Susan McLean: “Rationale”
Because she knew it wasn’t possible,
but liked the blankness she became while trying.
Because she dodged control on principle,
and noncompliance pleased her more than lying.
Because no one would understand, so why
explain. Because not knowing made it easier.
Because the words, recalcitrant and shy,
would dance just out of reach, as if to tease her.
Because the scorn she risked had dulled its edge
from overuse when she was young. Because
she loved the unheard tunes, and wouldn’t pledge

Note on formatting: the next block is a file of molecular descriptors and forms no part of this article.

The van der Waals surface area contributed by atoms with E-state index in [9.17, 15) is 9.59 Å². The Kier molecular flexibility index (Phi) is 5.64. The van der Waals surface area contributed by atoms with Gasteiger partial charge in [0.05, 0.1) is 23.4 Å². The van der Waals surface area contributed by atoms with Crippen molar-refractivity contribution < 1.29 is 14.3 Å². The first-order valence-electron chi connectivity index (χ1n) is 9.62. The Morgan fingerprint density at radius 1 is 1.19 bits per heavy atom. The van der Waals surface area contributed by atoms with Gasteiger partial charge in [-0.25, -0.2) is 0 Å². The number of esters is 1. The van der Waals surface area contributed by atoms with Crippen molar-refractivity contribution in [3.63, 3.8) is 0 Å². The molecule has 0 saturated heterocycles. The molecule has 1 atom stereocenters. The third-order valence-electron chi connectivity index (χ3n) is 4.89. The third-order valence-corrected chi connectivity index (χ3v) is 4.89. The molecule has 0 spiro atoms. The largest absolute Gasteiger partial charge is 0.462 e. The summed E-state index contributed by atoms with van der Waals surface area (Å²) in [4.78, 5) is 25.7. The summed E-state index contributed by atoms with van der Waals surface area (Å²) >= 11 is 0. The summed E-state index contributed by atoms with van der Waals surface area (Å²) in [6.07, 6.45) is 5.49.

to honor veto’s stamped and vetted laws.
Because she didn’t care if it was proper
or likely to pay. Because no one could stop her.
Susan McLean has published two poetry books, The Best Disguise (winner of the Richard Wilbur Award) and The Whetstone Misses the Knife (winner of the Donald Justice Poetry Prize), and one book of poetic translations of the Latin poet Martial, Selected Epigrams. Her poem have appeared in Able Muse, Mezzo Cammin, Think, and elsewhere. She is a professor emerita of English at Southwest Minnesota State University.